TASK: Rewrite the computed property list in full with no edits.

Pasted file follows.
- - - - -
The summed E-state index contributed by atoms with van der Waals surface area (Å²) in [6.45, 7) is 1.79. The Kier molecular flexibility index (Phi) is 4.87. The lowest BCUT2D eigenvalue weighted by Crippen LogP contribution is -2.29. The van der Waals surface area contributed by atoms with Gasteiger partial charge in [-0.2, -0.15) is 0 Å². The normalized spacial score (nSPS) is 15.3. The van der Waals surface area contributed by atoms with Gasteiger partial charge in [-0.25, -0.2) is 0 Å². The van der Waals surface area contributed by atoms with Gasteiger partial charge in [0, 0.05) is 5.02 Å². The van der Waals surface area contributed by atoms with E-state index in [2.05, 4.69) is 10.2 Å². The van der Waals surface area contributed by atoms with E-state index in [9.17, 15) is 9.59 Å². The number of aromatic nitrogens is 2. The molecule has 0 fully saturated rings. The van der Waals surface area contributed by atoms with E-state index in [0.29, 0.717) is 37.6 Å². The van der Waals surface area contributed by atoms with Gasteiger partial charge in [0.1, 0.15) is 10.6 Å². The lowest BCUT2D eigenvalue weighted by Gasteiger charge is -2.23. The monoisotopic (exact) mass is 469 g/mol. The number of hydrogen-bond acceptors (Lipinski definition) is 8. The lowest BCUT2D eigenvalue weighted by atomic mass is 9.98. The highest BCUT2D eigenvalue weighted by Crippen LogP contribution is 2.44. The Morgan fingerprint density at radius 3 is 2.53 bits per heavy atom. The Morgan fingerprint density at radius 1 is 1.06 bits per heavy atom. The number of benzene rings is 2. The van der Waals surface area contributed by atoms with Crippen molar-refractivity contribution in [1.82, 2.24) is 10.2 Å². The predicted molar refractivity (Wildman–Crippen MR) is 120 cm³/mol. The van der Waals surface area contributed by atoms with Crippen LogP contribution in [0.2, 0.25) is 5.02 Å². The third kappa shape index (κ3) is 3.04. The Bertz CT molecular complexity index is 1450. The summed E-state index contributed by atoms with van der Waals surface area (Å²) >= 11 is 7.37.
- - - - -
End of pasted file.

The summed E-state index contributed by atoms with van der Waals surface area (Å²) in [6.45, 7) is 1.79. The Kier molecular flexibility index (Phi) is 4.87. The lowest BCUT2D eigenvalue weighted by Crippen LogP contribution is -2.29. The van der Waals surface area contributed by atoms with Gasteiger partial charge in [-0.2, -0.15) is 0 Å². The normalized spacial score (nSPS) is 15.3. The van der Waals surface area contributed by atoms with Gasteiger partial charge in [-0.25, -0.2) is 0 Å². The van der Waals surface area contributed by atoms with Gasteiger partial charge in [0, 0.05) is 5.02 Å². The van der Waals surface area contributed by atoms with E-state index in [2.05, 4.69) is 10.2 Å². The van der Waals surface area contributed by atoms with E-state index in [9.17, 15) is 9.59 Å². The number of aromatic nitrogens is 2. The molecule has 0 fully saturated rings. The van der Waals surface area contributed by atoms with E-state index in [0.29, 0.717) is 37.6 Å². The van der Waals surface area contributed by atoms with Gasteiger partial charge in [0.1, 0.15) is 10.6 Å². The lowest BCUT2D eigenvalue weighted by Gasteiger charge is -2.23. The monoisotopic (exact) mass is 469 g/mol. The number of hydrogen-bond acceptors (Lipinski definition) is 8. The lowest BCUT2D eigenvalue weighted by atomic mass is 9.98. The highest BCUT2D eigenvalue weighted by Crippen LogP contribution is 2.44. The Morgan fingerprint density at radius 3 is 2.53 bits per heavy atom. The Morgan fingerprint density at radius 1 is 1.06 bits per heavy atom. The number of benzene rings is 2. The van der Waals surface area contributed by atoms with Crippen molar-refractivity contribution in [1.82, 2.24) is 10.2 Å². The predicted molar refractivity (Wildman–Crippen MR) is 120 cm³/mol. The van der Waals surface area contributed by atoms with Crippen LogP contribution in [0.2, 0.25) is 5.02 Å². The third kappa shape index (κ3) is 3.04. The Bertz CT molecular complexity index is 1450. The summed E-state index contributed by atoms with van der Waals surface area (Å²) >= 11 is 7.37.